Here’s a quick and dirty video I did tonight to show the new double loop 1-UP One Hand Hair Tie I recently created.
In one of my videos that I created for stroke survivors, I had suggested that people tie a loop in their 1-UP. I realised that this was an ineffective option.
This new version of the 1-UP has a button on one end, which creates a sliding loop that can be used to assist people with creating tension for making the perfect ponytail with a 1-UP one hand hair tie.
The loop can be put over residual limbs, a paralysed arm, plaster casts, toes/feet for the stand up method or other things, such as part of wheel chair.
If the design is popular I will branch out into other styles of buttons and cord colours. Once released, the loop can be shrunk down to the button, to be left hanging, wrapped or pinned like the long end of the regular 1-UP.
It’s that time again, it’s my ampuversary. My 10th ampuversary. Which is a big deal, because I had hoped that by my 10th year I’d have a new arm just like Luke Skywalker. I’ll just have to settle for dabbling with 3D Printing for now.
Some of you know that I usually make amputee gingerbread men and, in exchange, ask people to drop a couple of coins in a box for a worthy charity.
This year, as it’s hard to post baked goods, I went with a different approach. I wanted to do something tangible. My first plan was to get some cute gingerbread stress toys – until I realised that postage would be 3 times the price of the actual toy. Great!
So I was sitting here scratching my head and I realised that I had a bunch of shrinky paper, jump rings and cord that I could something with; and I came up with these designs that you can buy.
$8.00 from every sale will go to Limbs4Life who have been very supportive of me an many other limbless people here in Australia.
Some of my limb different friends wanted in on the cuteness, I need to give thanks to the following for their awesome drawings:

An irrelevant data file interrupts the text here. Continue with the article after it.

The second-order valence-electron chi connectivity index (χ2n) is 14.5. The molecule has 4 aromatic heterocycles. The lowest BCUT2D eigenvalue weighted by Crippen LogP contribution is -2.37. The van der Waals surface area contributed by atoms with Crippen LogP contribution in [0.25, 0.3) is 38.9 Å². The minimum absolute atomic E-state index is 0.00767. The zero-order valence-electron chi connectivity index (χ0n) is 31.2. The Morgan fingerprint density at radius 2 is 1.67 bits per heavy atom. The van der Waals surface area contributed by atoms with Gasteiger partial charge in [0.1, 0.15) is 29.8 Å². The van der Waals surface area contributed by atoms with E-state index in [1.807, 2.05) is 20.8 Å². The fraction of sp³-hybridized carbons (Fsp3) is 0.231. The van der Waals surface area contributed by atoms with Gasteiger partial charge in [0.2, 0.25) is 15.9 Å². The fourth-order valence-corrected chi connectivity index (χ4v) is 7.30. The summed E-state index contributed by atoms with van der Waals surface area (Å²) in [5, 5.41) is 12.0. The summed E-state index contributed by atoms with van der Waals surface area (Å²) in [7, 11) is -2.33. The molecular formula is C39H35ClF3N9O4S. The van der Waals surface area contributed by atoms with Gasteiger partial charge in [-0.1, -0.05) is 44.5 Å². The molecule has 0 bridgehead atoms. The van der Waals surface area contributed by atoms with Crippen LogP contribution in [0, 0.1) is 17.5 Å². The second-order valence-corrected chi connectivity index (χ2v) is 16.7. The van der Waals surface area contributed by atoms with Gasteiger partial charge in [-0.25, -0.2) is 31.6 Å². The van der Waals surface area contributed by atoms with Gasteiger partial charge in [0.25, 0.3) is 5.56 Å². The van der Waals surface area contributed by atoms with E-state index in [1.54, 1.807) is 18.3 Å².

Have you met Paul De Gelder before? He’s a lovely fella. If you’ve read his book, you’ll know that he’s a bit of a fitness nut – he was exercising in his hospital bed while recovering from his amputations.
When I saw a Facebook post of Paul at the gym last year, I had to find out what he was using. It’s just a weightlifting hook that you can buy from the sports store.
I was pretty quick to copy him. And after a bit of a play, I’ve adapted mine by drilling two holes in the metal part and adding different size carabiners. The holes and carabiners add an extra level of security and functionality. I can loop the carabiner around a kettle bell, hook on to the cable systems, pull the rower and even do assisted chin ups.
Depending on the exercise, I wear it either on my forearm or, above the elbow.
This thing is an equalizer! Before I could not use half the stuff at the gym, now, the boys have to wait their turn until I finish my reps!
Last week Paul put out this video, showing all the stuff he uses at the gym.
The next morning, inspired by his video, I got my personal trainer to take a few snaps during our arm session.
I’m no where near as buff as Paul, but I’m working on it. Maybe you will too!